Majid Othman is eighteen and hopes to study biochemical engineering in September, but confinement poses new challenges for her. One of the biggest is access to your virtual classroom. With a computer shared by three siblings, he could only attend part of his lessons. This affected their academic performance and mental health.
“It’s embarrassing because the teachers keep emailing me saying I’m late with my homework and stuff, but when I was in college I was never late with my homework. But really I’m not.”
This elementary school called Heath Mount, located in the center of Birmingham (UK), has become a beacon for low income families left behind in the digital age. Hafsha and Saleem Sheikh, a couple who brought computers to school, where they say they are worried about those who do not have access to technology.
Some of these communities are mired in poverty, and most of the parents do not have a good level of English. Hafsha Sheikh, the director of the electronic equipment company, said that literacy levels in this community are very low, and we immediately think about the impact of the epidemic, not only on children and their learning, but also on how parents deal with it. , SmartLyte.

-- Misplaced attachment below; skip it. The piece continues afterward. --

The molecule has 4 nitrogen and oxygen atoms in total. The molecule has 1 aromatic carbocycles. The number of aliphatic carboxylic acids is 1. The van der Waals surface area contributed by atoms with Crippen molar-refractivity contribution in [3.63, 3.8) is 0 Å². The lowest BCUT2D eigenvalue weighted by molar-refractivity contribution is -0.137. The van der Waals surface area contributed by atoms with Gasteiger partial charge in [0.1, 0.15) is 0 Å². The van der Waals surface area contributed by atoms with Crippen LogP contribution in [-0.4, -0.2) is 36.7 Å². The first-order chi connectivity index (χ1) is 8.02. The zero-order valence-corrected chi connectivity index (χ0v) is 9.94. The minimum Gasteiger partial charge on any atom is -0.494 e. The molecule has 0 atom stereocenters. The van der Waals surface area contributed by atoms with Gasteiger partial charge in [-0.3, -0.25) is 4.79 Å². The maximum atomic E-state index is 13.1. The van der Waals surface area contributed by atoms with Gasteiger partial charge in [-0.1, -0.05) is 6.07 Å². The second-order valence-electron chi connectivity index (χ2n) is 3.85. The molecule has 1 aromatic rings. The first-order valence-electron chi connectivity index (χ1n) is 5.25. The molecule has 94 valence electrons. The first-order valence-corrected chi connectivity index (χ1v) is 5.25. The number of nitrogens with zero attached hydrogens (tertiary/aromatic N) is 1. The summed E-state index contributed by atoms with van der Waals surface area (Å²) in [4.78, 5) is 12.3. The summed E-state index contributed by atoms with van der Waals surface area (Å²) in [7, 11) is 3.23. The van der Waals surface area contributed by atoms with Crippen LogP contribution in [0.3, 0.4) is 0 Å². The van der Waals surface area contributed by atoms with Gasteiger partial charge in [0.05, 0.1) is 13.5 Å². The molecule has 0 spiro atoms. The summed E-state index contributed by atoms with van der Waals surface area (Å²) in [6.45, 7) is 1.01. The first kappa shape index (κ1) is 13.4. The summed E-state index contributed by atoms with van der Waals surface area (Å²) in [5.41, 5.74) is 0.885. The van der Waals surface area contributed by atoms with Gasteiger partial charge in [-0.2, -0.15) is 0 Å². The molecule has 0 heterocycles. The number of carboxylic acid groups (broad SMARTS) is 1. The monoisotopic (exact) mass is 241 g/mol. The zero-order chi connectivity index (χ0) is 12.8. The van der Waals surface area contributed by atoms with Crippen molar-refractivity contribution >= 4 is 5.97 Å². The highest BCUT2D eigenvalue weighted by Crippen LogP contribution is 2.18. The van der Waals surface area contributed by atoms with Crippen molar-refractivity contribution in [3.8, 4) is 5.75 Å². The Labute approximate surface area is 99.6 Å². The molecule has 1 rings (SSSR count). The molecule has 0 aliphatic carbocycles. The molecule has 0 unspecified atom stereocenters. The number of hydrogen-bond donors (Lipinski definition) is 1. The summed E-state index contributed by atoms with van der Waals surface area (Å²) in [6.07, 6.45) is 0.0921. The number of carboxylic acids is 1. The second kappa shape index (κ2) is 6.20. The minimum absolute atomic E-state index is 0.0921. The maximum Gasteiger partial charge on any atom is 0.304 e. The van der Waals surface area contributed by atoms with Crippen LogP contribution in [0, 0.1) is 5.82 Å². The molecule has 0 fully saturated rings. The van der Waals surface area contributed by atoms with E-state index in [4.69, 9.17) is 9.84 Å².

The lockdowns exposed the deep digital divide that exists in the UK. It is estimated that 1.9 million households do not have access to the Internet and 11.9 million households lack the knowledge that the government considers necessary to connect. Here in central Birmingham, families have struggled, and many have had to choose whether to eat or pay for a data plan to go online.
Access to online education is only one part of the digital divide. The government claims to have distributed 1.3 million electronic devices, but many underprivileged students are still waiting. With uncertainty over when schools will reopen in England, parents are under severe pressure to go online.
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